KANSAS CITY – Just when the Kansas City Chiefs were getting healthy on defense, they are dealing with another key injury.

Defensive lineman Glenn Dorsey is inactive for Sunday’s game against San Diego. Dorsey injured his calf this week in practice. He was listed as questionable on the injury report. Ropati Pitoitua and Allen Bailey will likely rotate at Dorsey’s right defensive end spot.

As expected, receiver Dwayne Bowe (groin) is active and expected to start. Fellow receivers Steve Breaston and Dexter McCluster are also active. They were questionable along with Bowe. Rookie receiver Devon Wylie is not active.

Starting safety Kendrick Lewis is inactive for the fourth straight game, even though he has been practicing for the past couple of weeks. I’d expect him to play next week at Baltimore. He has been out since August with a shoulder injury.

As expected, running back Peyton Hillis (ankle) and tight end Kevin Boss (concussion) are out.
A lot of Kansas City Chiefs fans have wondered when they are going to see Jon Baldwin have a bigger role in the team’s offense.

It may happen Sunday against San Diego.

Four Kansas City receivers are listed as questionable and a tight end is out. Matt Cassel will need to throw to someone and Baldwin, who has six catches in three games, may be the man.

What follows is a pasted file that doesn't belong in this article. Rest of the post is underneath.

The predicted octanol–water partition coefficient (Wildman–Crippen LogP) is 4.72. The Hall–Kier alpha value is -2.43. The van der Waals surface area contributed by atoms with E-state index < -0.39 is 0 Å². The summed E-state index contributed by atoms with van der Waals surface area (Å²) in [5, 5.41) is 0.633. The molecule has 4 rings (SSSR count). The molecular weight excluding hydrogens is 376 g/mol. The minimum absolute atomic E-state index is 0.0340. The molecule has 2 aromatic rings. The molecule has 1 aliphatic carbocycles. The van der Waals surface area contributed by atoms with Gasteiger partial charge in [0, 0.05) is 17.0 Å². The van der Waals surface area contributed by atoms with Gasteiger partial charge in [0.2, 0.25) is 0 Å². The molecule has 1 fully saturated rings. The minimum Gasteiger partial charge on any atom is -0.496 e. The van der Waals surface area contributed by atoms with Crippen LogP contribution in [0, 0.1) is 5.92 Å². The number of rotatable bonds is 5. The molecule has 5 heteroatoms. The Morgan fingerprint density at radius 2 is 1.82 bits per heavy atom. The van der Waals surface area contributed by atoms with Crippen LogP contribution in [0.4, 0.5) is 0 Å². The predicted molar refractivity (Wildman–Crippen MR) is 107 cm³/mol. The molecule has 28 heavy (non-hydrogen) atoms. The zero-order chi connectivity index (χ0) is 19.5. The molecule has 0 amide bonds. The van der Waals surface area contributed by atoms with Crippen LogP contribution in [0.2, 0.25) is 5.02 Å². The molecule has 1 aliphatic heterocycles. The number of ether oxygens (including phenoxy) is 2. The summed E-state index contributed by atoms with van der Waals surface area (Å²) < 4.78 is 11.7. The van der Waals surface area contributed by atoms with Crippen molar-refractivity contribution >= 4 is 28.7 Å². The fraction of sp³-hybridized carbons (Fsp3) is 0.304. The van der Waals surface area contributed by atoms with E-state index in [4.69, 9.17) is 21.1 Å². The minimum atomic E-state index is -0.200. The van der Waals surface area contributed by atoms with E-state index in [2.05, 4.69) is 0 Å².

Top receiver Dwayne Bowe (groin), Steve Breaston (knee), Dexter McCluster (elbow) and Devon Wylie (hamstring) are all questionable. Tight end Kevin Boss (concussion) is out. It is very likely running back Peyton Hillis is doubtful with an ankle injury.

That is a lot of firepower that will either be hobbled or out for the Kansas City offense, which is averaging 441.7 yards a game and is ranked No. 1 in the league through the first three games.

In the first two games, the Chiefs were ravaged by injuries on defense. Now it’s the offense’s turn as Kansas City (1-2) hosts 2-1 San Diego.

The maturation of Jon Baldwin

August, 24, 2012
8/24/12
12:00
PM ET
Jon BaldwinShane Keyser/Kansas City Star/Getty ImagesJon Baldwin has made highlight-film catches on a regular basis in training camp.

A year ago, the Kansas City Chiefs could have been forgiven if they had buyer’s remorse after drafting receiver Jon Baldwin with the No. 26 overall pick.

The pick was somewhat surprising because the team had other needs and the supremely athletic Baldwin was considered a player who had the potential to be an off-field problem after some issues while at the University of Pittsburgh.

Then, at the end of his first NFL training camp, Baldwin was reportedly involved in a locker-room scuffle with then-Chiefs running back Thomas Jones. Baldwin suffered a broken thumb in the incident, which impacted his rookie season severely. It wasn’t a great start to a career that was being scrutinized anyway.

A year later, however, the Chiefs are not questioning the decision to draft Baldwin. They view Baldwin the same way they did when they drafted him. They think he can be a dynamic player who can make an impact on a varied offense because of his ability as a deep threat.

Most important, the Chiefs like the way Baldwin is developing off the field. Many people in the Chiefs’ camp raved about the improvement in the way Baldwin, who turned 23 this month, is handling himself this year.